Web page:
After funding your exchange wallet then you can go ahead and find the currency that you wish to purchase and set an order. The use of trading exchanges can be complex and confusing for first time users and it is worth reading up on order books, market orders and limit orders before you go wading in.


As with all online transactions it is important to consider your safety when using cryptocurrency exchanges. Phishing scams are rife in the crypto world and it is very easy to lose large amounts of your funds.

To start with be sure to create a secure password that you haven’t used elsewhere. On top of this look into a two-factor authentication (2FA) protocol to further secure your account. Two-factor authentication provides an extra layer of security to your account so that even if your password is compromised you are protected. Popular authenticators are Google Authenticator and Authy, both of which are available as apps for iOS and Android.  Most of the larger exchanges will guide you through the process of setting up 2FA on your account.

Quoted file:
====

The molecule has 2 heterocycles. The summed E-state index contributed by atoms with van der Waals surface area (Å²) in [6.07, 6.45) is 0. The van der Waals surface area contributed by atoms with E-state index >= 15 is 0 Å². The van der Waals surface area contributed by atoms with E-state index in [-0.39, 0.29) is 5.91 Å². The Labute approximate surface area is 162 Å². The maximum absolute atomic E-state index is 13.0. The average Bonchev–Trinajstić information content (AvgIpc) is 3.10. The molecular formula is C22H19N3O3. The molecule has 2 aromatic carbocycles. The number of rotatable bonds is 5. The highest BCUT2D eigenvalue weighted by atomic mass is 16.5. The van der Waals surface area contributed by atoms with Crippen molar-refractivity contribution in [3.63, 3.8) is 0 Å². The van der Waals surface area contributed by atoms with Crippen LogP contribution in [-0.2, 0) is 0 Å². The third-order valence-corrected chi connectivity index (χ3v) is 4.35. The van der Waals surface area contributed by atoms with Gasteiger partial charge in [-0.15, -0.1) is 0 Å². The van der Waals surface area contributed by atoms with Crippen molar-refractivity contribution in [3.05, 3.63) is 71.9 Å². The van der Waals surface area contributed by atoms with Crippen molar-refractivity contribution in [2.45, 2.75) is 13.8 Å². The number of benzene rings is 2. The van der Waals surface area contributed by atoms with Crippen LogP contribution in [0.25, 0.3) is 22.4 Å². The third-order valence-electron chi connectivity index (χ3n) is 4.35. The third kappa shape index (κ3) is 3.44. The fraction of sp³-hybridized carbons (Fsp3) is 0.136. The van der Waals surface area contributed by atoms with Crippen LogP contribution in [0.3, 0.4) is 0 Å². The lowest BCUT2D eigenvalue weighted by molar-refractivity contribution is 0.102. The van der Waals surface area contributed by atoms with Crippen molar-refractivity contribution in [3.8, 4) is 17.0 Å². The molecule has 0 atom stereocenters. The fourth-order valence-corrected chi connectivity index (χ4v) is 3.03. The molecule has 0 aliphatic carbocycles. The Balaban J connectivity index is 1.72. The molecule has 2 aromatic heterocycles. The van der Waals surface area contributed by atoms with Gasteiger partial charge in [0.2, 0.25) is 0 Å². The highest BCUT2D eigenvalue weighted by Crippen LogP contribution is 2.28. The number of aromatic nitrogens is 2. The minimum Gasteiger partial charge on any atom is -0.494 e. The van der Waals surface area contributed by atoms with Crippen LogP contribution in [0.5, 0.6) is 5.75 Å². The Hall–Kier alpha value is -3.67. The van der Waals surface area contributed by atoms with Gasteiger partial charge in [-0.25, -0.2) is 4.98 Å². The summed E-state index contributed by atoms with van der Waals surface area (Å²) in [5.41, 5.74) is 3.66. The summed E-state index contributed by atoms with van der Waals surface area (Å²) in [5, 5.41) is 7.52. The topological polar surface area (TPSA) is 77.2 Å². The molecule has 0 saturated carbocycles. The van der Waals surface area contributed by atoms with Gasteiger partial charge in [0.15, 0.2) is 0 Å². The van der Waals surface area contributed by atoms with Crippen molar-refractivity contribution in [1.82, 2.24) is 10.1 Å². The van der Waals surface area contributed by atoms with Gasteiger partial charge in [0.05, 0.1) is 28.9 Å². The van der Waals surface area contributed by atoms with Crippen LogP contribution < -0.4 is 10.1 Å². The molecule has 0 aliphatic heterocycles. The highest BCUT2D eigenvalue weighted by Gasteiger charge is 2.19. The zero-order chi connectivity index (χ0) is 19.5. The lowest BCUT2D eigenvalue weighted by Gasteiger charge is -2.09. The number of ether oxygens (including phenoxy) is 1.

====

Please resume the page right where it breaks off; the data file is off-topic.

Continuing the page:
When using online exchanges it is also essential that you check that you have the correct URL address and make sure to have this bookmarked. Recent phishing scams have placed visually similar web addresses as a top Google search result. If a user goes to these sites and inputs their login details and a 2FA code then their real account is entirely compromised; this is the online equivalent to posting your bank card and pin code through a criminal’s letter box!